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By Charles Piddock

Inventor John Kanzius (right) discusses the workings of his tumor-killing machine with surgeon Steven Curley.

The treatment requires no surgery and produces no side effects.

hat do you get when you combine pie pans, radio waves, and hot dogs? For most of us, you get maybe a quick lunch while listening to the radio. But for John Kanzius, 64, the combination paved the way for what could be a cure for cancer. In 2002, Kanzius, a retired radio and TV executive, learned that he had a rare and incurable form of leukemia. Leukemia is a cancer of the bone marrow and blood. He immediately began chemotherapy, a series of treatments with powerful chemicals that slows the progress of the disease. The treatments had many nasty side effects, including nausea and sleeplessness. During one sleepless night, he hit upon a new idea: fighting cancer with high-intensity radio waves. Kanzius is not a scientist. He doesnt even have a college degree. But he knows his radio waves. Since childhood, he has been a whiz at radio and television technology. That night, Kanzius got out of bed, went into the kitchen, and opened some cupboards. Pulling out a bunch of pie pans, he proceeded to cut them up, figuring that they would make good reflectors to focus radio waves. The clanging pans woke up his wife, Marianne. She thought I had gone completely crazy, Kanzius told Current Science. She felt sorry for me. After explaining what he had in mind, Kanzius spent the next weeks collecting copper wires, boxes, antennas, and more pie tins to build a machine that generated and focused radio waves. He used a hot dog injected with metal particles as a target for the waves. I found that the point where I injected the metal would get hot and the rest of the hot dog would remain cold, he says. I graduated from hot dogs to steak and liver,

Kanziuss idea still needs work. The gold particles have to be engineered so that they attach themselves to cancer cells after the cancer has metastasized. Metastasized cancer cells are those that have spread through the bloodstream to other parts of the body. The researchers are now trying to make targeting molecules, says Kanzius. Such molecules would hone in on special proteins that exist only on cancer cells and attach themselves to those cells. Cancer patients would be injected with solutions in which the targeting molecules are linked to gold particles. These would rush to the cancer cells wherever they are in the body, says Kanzius. You then bombard them with radio waves, clearing out the cancer. Curley is involved in the research along with David Geller, a professor of surgery at the University of Pittsburgh. They believe that the Kanzius machine, combined with nanodevices, has resulted in a major breakthrough. This technology may allow us to treat just about any kind of cancer you can imagine, Curley told CBSs 60 Minutes. Ive got to tell you, in 20 years of research, this is the most exciting thing that Ive encountered. Even if everything goes well in the current research, it will be at least four more years before human trials can start using the Kanzius machine. By then, it may be too late to help Kanzius, who is still battling leukemia and receiving chemotherapy. Still, it wasnt his own cancer that motivated him most strongly to develop the machine. It was looking into the hollow eyes of sick children at the Anderson center. I may have gotten a death sentence at age 58 or 59, he says, but those children never had a chance. Maybe what Ive done will help. CS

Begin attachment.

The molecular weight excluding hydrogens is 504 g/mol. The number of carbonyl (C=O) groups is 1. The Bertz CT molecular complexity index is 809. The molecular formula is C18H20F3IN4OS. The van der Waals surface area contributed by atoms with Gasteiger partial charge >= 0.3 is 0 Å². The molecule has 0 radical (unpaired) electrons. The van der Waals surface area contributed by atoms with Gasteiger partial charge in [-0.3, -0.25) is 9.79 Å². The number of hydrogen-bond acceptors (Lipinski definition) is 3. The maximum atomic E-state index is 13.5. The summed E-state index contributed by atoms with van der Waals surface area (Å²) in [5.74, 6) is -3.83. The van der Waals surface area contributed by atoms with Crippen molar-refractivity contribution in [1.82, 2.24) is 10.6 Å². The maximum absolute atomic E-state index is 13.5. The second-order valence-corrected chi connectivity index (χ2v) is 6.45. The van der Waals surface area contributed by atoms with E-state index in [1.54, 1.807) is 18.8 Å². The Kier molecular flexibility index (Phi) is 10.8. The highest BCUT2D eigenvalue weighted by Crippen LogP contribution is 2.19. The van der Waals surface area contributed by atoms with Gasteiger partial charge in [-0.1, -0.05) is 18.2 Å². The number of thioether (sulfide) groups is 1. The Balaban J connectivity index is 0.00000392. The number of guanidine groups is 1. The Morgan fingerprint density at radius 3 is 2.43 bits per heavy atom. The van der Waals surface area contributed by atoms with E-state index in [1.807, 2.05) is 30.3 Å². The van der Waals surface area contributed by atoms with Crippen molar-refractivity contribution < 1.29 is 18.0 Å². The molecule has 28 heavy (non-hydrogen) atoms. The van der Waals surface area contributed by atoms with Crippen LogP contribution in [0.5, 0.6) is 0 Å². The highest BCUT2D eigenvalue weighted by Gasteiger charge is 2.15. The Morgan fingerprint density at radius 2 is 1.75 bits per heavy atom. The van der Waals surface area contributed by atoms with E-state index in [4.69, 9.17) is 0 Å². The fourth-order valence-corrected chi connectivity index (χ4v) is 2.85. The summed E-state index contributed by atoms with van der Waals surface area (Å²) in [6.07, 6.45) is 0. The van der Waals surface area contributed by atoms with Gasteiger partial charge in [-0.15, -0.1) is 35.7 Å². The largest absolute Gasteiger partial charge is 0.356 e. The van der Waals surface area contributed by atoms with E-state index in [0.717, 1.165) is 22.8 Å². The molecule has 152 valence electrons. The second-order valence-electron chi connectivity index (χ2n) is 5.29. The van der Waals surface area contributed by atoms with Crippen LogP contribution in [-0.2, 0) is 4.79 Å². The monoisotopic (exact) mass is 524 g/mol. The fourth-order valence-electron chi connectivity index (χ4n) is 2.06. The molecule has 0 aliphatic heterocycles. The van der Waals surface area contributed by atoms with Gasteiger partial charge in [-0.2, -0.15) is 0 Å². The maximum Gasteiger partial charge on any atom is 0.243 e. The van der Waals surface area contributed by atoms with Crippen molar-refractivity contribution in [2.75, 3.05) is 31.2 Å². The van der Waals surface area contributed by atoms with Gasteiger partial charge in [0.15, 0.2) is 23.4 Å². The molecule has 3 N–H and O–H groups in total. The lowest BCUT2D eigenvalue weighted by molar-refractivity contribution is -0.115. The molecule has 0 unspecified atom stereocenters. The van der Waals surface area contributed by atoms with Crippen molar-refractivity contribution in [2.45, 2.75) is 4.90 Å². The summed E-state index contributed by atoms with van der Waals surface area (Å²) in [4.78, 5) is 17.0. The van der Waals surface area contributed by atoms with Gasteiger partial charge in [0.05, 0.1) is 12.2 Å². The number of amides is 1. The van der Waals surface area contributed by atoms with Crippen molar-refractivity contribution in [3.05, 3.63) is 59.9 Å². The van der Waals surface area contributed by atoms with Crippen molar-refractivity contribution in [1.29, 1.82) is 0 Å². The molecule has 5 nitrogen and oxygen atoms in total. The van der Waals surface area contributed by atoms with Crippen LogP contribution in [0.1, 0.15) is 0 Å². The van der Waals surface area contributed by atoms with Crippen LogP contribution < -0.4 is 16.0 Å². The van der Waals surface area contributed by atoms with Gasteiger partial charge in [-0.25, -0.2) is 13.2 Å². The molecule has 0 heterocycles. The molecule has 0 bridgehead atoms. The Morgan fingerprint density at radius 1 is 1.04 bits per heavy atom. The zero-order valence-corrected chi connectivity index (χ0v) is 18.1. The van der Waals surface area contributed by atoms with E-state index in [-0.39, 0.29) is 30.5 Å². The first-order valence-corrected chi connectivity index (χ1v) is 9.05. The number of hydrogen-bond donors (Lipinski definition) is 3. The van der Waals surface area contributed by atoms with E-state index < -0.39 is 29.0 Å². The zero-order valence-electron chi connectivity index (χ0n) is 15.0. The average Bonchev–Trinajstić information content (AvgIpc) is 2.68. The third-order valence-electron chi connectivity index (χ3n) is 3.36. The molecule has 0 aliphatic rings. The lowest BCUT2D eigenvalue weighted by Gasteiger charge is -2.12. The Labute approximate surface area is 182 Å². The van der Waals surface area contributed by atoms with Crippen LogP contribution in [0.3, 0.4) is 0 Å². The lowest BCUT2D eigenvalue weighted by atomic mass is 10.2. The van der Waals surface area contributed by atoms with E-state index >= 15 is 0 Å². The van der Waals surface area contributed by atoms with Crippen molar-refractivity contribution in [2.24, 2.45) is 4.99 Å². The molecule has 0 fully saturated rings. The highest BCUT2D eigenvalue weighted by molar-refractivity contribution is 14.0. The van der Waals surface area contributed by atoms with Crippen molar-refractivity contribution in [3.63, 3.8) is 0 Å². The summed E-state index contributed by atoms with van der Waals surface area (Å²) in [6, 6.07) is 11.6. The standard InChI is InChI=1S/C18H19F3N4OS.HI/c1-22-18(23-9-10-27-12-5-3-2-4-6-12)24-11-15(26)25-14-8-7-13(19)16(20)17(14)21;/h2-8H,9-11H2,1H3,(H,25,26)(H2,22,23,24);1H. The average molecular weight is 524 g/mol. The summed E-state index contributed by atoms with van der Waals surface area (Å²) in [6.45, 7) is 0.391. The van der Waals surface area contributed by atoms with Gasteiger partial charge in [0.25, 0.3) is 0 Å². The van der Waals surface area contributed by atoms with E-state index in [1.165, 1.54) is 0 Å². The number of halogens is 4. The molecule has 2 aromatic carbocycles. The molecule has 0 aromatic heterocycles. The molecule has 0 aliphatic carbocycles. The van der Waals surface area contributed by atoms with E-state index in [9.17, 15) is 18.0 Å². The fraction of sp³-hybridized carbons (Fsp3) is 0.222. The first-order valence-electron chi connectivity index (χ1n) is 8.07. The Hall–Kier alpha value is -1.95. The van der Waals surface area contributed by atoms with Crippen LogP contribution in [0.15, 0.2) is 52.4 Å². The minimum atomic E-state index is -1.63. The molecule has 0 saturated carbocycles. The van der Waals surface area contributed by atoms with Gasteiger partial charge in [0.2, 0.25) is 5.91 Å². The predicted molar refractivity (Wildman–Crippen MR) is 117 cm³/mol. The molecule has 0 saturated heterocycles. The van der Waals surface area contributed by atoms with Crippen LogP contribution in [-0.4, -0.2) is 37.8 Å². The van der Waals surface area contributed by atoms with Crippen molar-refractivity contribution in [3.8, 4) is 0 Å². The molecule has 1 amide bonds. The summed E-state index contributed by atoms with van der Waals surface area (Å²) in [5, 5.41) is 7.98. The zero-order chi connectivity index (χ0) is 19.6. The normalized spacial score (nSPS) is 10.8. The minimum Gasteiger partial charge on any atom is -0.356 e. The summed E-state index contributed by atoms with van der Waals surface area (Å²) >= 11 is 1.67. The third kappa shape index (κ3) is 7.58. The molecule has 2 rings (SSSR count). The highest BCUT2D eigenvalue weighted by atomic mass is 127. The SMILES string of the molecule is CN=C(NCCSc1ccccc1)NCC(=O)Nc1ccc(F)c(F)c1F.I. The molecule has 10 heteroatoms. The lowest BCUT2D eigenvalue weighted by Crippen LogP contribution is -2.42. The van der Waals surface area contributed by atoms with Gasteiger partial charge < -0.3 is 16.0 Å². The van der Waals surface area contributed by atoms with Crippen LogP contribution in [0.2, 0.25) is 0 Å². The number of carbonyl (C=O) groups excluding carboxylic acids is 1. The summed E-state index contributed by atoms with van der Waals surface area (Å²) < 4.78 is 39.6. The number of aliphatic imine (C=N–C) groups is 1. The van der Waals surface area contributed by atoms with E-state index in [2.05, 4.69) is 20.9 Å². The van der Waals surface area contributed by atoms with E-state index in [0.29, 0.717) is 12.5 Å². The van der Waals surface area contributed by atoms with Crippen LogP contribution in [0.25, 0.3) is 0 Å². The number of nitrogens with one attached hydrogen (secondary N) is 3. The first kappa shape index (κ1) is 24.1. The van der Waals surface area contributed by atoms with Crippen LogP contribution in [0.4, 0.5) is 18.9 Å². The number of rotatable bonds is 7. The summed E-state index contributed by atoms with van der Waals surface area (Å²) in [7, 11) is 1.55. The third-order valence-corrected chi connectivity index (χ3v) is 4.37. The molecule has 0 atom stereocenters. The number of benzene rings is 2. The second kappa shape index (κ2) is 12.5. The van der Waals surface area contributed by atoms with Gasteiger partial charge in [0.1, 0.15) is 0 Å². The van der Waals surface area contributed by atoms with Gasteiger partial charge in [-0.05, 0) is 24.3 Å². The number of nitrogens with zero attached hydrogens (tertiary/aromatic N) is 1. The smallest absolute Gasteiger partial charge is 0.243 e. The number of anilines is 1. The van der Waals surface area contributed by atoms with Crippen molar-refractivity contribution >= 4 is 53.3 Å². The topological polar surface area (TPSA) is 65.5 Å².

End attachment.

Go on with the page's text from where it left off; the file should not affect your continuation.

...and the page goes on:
A leukemia patient invents a
with the same result. Kanzius reasoned that injecting a cancer tumor with metal particles and then subjecting it to concentrated radio waves would heat the cancer cells and destroy them without harming any of the bodys healthy cells. of cancer research. Two advanced versions of his radio-wave machine are now being tested, one at the University of Pittsburgh and the other at the University of Texas M. D. Anderson Cancer Center. Kanzius had undergone treatment at the Anderson facility under the care of surgeon Steven Curley. The two versions of Kanziuss machine combine focused radio

potential cure for the disease.

waves with nanotechnology. Nanotechnology is the engineering of materials at the atomic level. Nanodevices are only a few nanometers in sizethe width of an average molecule. One nanometer equals one-billionth of a meter. Using nano-size gold particles, the researchers have been able to attach the particles to cancer cells in mice and rabbits. The particles

Seven years later, Kanziuss invention has created a stir in the world
White blood cells (leukocytes): They protect the body against infection. Many types of leukocytes exist, including lymphocytes, granulocytes, and monocytes. Red blood cells (erythrocytes): They carry oxygen to the body. More than 99 percent of the cells in blood are red cells. Platelets (thrombocytes): They are cell fragments that help blood coagulate (clot).

are so small that 100,000 of them could fit on the tip of a hair. Comparing one gold nanoparticle to an average cancer cell, says Kanzius, is like comparing the size of a dime to a pro football stadium. Small, but effective. When energized with concentrated radio waves, the gold particles heat up and kill the animals cancer cells with little or no damage to nearby healthy cells.
Clockwise from top left: Rob Engelhardt (2); AP Images; Graphic: AFP/Newscom

Normal blood

Leukemia (diseased blood)

Lower counts of: red blood cells, normal white blood cells Higher counts of: abnormal white blood cells, blasts (immature, nonfunctional cells) Symptoms: fatigue, weight loss, repeated infections, hemorrhages Treatment: chemotherapy, blood transfusions, antibiotics Survival: The five-year survival rate in the United States is 38 percent.


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